Finally, Street Fighter III's animation is still at the top of its class. Not only in terms of "fluidity" and including many authentic martial arts techniques, but especially... ouch factor. To me, there's nothing more satisfying than hitting moves like Ken's Shinryuken, Alex's Hyper Bomb, Hugo's throw into clothesline, and the list goes on and on. Not only does SFIII's animation aesthetically please the eyes, but makes the game "feel" smooth and especially fun to play. SFIII enabled players to anticipate the opponent's attacks, parry, and counter with hard-hitting stylish badassery.
 

New York rooftop battle... epic stage & BGM!

 

Page Updated: February 23rd, 2015
Developer(s): Capcom
Publisher(s): Capcom
Designer(s): Tomoshi Sadamoto   (producer)
Hidetoshi Ishizawa   (planner)
Akiman   (character design)
Yasuhiro Seto, Tomonori Ohmura, Obata Shinichiro, Halachie du Harais
Artwork by: Akiman, Kinu Nishimura, Bengus, Daigo Ikeno, Shoei
Platform(s): Arcade, Dreamcast  (as SF3: Double Impact)
Release Date(s): October 30th, 1997
Characters Ryu, Ken, Dudley, Alex, Yun, Yang, Ibuki, Necro, Sean, Oro, Elena, Hugo, Urien, Akuma, Gill, Shin Akuma

sf3-second.jpg (38822 bytes)

Featured Video:

Related Games: SF3: New Generation, SF3: 3rd Strike, SF3: 3rd Strike Online Edition, Street Fighter, Street Fighter 2, SF2 Champion Edition, SF2 Turbo, Super SF2, Super SF2 Turbo, Super SF2T Revival, Super SF2T HD Remix, Street Fighter 4, Super SF4, Super SF4: 3D Edition, Super SF4: Arcade Edition, Ultra SF4, Street Fighter 5, Street Fighter Alpha, Street Fighter Alpha 2, Street Fighter Alpha 3, SFA3 Upper, SFA3 Max, SFA Anthology, SF Anniversary Collection, Street Fighter EX, SFEX2, SFEX3, SF: The Movie, Super Puzzle Fighter 2 Turbo, Super PF2T HD Remix, Pocket Fighter, Final Fight Revenge
  

Gameplay Engine  9.5 / 10
Story / Theme  9.0 / 10
Overall Graphics  10 / 10
Animation  10 / 10
Music / Sound Effects  10 / 10
Innovation  9.5 / 10
Art Direction  9.5 / 10
Customization  8.5 / 10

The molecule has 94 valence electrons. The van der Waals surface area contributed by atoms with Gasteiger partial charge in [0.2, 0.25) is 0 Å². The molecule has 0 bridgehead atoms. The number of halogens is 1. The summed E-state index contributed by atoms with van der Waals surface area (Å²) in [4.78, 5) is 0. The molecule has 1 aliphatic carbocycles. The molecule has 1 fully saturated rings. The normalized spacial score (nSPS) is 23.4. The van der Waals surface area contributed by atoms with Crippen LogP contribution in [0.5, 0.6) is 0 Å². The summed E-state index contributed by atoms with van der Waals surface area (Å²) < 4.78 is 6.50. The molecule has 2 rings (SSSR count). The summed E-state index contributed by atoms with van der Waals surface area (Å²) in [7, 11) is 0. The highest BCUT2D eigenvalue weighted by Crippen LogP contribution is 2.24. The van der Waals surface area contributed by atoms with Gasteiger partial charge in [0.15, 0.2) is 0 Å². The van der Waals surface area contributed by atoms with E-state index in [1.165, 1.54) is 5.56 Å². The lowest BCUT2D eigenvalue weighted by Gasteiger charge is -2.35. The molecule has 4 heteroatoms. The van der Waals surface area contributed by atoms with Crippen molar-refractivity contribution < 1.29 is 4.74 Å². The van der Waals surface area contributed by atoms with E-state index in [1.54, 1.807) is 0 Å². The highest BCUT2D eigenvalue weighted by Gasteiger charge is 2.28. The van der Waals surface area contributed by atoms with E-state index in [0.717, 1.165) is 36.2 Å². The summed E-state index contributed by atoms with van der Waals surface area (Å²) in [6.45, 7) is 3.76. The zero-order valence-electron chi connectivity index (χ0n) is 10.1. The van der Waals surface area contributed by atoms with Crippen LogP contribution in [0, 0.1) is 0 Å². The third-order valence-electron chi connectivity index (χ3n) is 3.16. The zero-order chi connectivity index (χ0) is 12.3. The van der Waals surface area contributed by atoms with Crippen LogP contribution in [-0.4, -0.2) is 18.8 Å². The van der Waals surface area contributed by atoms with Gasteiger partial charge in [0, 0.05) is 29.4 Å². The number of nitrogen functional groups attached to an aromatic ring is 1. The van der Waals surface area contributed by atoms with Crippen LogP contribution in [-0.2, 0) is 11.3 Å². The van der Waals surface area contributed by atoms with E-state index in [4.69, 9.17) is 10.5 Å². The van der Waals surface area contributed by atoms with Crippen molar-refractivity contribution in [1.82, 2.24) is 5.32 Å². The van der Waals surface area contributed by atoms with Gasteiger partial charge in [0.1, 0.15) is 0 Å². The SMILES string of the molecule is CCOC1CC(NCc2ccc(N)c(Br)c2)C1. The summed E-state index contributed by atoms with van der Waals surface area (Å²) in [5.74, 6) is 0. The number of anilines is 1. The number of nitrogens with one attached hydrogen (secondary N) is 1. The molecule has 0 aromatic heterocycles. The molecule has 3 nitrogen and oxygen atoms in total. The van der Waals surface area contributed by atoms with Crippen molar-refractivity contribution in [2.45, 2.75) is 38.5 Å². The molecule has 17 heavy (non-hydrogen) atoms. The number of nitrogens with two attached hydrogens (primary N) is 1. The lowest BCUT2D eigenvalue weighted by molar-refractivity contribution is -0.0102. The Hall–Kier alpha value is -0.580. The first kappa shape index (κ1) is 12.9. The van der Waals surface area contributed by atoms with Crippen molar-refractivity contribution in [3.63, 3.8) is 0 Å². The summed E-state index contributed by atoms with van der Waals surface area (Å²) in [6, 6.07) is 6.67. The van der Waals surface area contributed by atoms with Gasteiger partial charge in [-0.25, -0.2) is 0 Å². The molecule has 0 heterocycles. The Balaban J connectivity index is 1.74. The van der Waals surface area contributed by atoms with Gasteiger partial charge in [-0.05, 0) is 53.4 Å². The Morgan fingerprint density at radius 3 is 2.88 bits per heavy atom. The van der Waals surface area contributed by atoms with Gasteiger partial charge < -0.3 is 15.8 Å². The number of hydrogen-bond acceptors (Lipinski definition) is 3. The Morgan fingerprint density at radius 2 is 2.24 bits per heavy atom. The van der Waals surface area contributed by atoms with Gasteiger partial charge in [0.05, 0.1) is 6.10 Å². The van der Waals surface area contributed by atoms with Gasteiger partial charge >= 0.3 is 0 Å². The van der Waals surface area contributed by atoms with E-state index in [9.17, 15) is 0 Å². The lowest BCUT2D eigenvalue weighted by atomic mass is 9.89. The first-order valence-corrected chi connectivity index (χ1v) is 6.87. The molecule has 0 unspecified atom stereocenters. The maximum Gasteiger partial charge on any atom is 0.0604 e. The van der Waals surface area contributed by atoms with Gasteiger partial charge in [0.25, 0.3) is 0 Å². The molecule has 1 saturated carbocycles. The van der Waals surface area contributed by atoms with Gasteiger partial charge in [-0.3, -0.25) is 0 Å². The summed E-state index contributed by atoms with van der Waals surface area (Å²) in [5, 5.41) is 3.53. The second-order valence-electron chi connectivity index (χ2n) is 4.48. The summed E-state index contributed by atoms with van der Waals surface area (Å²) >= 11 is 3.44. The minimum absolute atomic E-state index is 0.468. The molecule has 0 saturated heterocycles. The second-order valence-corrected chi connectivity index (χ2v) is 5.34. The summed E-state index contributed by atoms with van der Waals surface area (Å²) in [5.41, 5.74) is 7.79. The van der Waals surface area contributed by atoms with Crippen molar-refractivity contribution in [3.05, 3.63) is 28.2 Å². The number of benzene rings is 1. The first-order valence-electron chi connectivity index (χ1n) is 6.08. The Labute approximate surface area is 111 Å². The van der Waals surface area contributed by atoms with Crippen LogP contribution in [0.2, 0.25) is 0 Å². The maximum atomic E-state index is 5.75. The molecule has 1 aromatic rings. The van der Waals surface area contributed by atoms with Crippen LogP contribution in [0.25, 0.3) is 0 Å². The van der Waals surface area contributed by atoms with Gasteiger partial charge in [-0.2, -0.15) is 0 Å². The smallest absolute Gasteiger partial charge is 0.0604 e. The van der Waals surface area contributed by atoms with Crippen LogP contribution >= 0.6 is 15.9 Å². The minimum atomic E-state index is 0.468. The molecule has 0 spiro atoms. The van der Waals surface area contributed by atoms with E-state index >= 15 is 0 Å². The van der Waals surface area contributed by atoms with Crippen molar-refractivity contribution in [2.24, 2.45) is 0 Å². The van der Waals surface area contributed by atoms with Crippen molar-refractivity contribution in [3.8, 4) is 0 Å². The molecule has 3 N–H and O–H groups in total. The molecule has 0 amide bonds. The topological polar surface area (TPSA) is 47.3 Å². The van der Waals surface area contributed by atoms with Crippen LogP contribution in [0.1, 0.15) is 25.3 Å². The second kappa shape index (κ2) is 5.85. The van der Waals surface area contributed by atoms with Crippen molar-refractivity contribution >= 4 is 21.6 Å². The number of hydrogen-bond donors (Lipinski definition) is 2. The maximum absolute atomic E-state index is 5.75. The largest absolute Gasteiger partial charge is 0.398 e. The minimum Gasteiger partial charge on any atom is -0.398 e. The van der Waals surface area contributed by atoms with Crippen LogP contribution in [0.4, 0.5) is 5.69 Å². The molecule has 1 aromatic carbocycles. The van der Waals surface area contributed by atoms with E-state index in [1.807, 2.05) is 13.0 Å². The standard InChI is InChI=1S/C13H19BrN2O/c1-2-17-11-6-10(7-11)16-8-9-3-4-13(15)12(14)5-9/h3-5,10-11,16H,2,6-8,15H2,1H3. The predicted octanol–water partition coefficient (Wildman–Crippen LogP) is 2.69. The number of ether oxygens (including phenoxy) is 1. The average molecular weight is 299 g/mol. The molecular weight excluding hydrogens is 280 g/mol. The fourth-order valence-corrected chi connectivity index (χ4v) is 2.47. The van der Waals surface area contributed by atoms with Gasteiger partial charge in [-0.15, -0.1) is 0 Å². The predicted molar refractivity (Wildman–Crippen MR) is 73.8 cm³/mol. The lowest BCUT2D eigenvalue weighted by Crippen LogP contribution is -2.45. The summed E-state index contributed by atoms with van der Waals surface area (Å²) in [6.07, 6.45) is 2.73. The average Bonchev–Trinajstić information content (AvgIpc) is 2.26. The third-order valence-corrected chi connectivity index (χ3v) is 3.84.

Options / Extras  8.5 / 10
Intro / Presentation  8.5 / 10
Replayability / Fun  9.5 / 10
"Ouch" Factor  10 / 10
Characters  9.5 / 10
BOTTOM LINE

 9.6 / 10

 Review based on Arcade / Dreamcast version

 

Final Words:

Like SFIII: New Generation, 2nd Impact didn't receive a "widespread" release outside of the arcade scene. However, the Dreamcast exclusive "SFIII: Double Impact" port featured both New Generation and 2nd Impact on one disk, and was easily one the best 2D fighting games on the system.

Furthermore, 2nd Impact was one of the defining 2D fighters games of the era... even though it didn't get much mainstream recognition. Still, 2nd Impact made the bold statement that "traditional 2D fighters aren't dead"... at a time that 3D fighters and 2D tag-team fighters were innovating and dominating.

For 2D fighting game fans that were paying attention in 1997-1998, 2nd Impact's fresh roster, tight gameplay, and awesome presentation was not under-appreciated. I personally enjoyed New Generation quite a bit, and quickly fell in love with 2nd Impact. Of course, both games were important stepping stones to the great sequel known as 3rd Strike.

In closing, 2nd Impact is still one of my favorite 2D fighters of all time! On that note, I still strongly prefer 2nd Impact's beautiful hand-drawn backgrounds, memorable music, and epic voice acting over 3rd Strike's... but of course, 3rd Strike is where it's at when it comes to the best character roster & gameplay. Regardless, 2nd Impact will always have a special place in my heart. 
~TFG Webmaster